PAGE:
THE ROVER OF THE PLAIN 191
Far, far away he wandered, over mountains and across rivers, till he reached a village where the people were quite different to those of his own race. As he glanced about him he noticed that the girls were fair to look upon, as they pounded maize or stewed something that smelt very nice in earthen pots — especially if you were hot and tired; and when one of the maidens turned round and offered the stranger some dinner, he made up his mind that he would wed her and nobody else.
So he sent a message to her parents asking their leave to take her for his wife, and they came next day to bring their answer.
'We will give you our daughter,' said they, 'if you can pay a good price for her. Never was there so hard-working a girl; and how we shall do without her we cannot tell! Still no doubt your father and mother will come themselves and bring the dowry?'
'No; I have the dowry with me,' replied the young man; laying down a handful of gold pieces. 'Here it is — take it.'
The old couple's eyes glittered greedily; but custom forbade them to touch the dowry before all was arranged.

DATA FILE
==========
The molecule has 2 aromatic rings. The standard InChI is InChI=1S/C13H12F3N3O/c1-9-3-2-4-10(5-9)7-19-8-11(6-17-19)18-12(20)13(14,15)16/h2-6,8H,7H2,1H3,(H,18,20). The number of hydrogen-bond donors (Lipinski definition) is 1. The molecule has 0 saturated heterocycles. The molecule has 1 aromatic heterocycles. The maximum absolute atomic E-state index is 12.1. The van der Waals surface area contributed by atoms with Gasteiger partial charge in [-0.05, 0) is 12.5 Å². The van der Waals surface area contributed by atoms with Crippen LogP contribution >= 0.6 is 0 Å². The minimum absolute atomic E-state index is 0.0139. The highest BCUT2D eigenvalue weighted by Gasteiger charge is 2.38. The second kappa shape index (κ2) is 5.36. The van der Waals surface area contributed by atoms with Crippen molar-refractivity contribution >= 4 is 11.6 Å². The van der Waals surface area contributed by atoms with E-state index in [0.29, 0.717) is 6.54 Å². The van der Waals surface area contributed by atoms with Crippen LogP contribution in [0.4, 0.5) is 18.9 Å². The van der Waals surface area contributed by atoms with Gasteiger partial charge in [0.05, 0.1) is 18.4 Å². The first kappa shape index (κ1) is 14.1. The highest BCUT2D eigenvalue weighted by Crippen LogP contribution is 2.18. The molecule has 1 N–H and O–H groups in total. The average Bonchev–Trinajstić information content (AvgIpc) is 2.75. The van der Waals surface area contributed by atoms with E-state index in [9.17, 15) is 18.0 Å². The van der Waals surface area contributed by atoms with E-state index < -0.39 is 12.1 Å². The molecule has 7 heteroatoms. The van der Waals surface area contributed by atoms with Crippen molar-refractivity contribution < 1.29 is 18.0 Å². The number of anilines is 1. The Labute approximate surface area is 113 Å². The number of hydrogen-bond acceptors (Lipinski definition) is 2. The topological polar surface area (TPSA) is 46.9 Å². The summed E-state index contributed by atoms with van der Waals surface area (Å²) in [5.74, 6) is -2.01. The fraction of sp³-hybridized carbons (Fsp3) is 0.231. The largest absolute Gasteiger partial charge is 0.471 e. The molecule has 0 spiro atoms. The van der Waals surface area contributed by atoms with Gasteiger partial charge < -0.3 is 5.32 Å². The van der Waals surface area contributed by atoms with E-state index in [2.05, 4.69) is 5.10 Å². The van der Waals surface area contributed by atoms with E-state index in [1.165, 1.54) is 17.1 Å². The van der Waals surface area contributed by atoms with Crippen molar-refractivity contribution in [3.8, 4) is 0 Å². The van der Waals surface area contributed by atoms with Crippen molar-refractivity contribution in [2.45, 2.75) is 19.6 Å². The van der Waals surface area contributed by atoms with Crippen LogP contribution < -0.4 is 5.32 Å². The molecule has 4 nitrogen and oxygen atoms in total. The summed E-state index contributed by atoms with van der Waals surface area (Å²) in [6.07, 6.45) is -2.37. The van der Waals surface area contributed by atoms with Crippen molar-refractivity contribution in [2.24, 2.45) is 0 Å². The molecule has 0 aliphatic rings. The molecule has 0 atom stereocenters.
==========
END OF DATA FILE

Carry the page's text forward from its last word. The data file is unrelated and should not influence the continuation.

'At least,' said they, after a moment's pause, 'we may expect them to fetch your wife to her new home ?'
'No; they are not used to travelling,' answered the bridegroom. 'Let the ceremony be performed without delay, and we will set forth at once. It is a long journey.'
Then the parents called in the girl, who was lying in the sun outside the hut, and, in the presence of all the village, a goat was killed, the sacred dance took place, and a blessing was said over the heads of the young people. After that the bride was led aside by her father, whose duty it was to bestow on her some parting advice as to her conduct in her married life.
'Be good to your husband's parents,' added he, 'and always do the will of your husband.' And the girl